PITTSBURGH (KDKA) — Some of the most important weather terminology for safety is often the most confused weather terminology. Those terms are “watch” and “warning”.
Both words are used to describe the potential for severe weather, and while they sound similar, they have VERY different meanings.READ MORE: Voter ID Is A Flashpoint In Pennsylvania Election Law Talks
Watches are issued when the risk of a hazardous weather has is elevated but its occurrence, location or timing is still uncertain.
Watches are intended to provide enough notice for you to be prepared for severe weather.
On the other hand, warnings are issued when severe weather is occurring, imminent or likely.
A warning means weather conditions pose a threat to life or property, and people in the path of the storm need to take protective action.
In our video, we have a bunch of ingredients for Haluski Noodles, but no haluski noodles are present.
Since we know the chance for haluski noodles is elevated, we must issue a Haluski Noodle Watch.
As the ingredients start coming together, and haluski noodles are likely or happening, we need to issue a Haluski Noodle Warning.
We no longer have just ingredients in place, and a warning puts us on notice that haluski noodles will near us soon.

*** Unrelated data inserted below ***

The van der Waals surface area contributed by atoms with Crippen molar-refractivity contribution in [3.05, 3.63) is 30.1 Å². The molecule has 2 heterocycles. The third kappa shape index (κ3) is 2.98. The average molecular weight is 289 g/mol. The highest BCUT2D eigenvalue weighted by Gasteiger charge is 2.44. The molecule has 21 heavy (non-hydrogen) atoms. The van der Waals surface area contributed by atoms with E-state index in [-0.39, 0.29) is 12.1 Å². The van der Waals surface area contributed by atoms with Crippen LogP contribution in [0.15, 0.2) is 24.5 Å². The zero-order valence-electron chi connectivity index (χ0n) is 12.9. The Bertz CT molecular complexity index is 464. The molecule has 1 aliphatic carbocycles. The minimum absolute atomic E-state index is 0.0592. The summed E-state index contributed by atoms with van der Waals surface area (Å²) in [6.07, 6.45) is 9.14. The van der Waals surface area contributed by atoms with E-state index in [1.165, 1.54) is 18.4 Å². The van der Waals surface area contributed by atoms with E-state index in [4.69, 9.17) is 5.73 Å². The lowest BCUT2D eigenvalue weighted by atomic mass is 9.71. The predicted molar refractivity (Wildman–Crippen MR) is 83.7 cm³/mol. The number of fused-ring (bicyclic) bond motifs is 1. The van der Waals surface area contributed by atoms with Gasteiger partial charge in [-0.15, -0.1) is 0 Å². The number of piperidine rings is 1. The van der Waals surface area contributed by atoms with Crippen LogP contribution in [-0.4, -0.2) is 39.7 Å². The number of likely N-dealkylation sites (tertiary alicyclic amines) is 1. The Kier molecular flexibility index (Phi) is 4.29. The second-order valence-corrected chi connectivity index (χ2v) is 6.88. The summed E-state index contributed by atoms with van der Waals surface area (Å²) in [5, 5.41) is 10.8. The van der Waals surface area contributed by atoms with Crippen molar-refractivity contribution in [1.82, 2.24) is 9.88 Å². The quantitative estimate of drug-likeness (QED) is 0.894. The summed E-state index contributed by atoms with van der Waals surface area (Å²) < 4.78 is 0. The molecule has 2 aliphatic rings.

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There should be no confusion of a Watch vs a Warning with this example. A Watch the ingredients are there for something, A Warning it's there. #cltwx #ncwx #scwx #WeatherAware pic.twitter.com/nk5kiM2Sfo
— Brad Panovich (@wxbrad) April 15, 2018
A meteorologist in Charlotte, Brad Panovich, used cupcakes on his Twitter page to show the difference, but I thought we should do it in a Pittsburgh way.
So the simple explanation is Haluski Noodle Watch.
After the watch comes the Haluski Noodle Warning!
You can mix up your own Haluski Noodles with this recipe:
- 2.5 cups of flour
- 2 Eggs Beaten
- 1/2 Cup Milk
- 1 TBSP Butter
- 1 Pinch Of Salt
Mix the salt and flour together, then add the beaten eggs, the butter and the milk.
Mix or knead until the dough forms, then let it rest for 10 minutes.
Roll the dough flat, and cut to desired noodle size, or use a noodle machine like we did.
To cook, bring water with a little salt to a boil.
Carefully drop in the noodles and cook until they float.
Scoop out or strain the noodles. They are ready to eat.
The noodles are great with just salt and butter, but of course, haluski is better.MORE NEWS: Pa. Drops COVID-19 Vaccine Map, Encourages Use Of Federal Map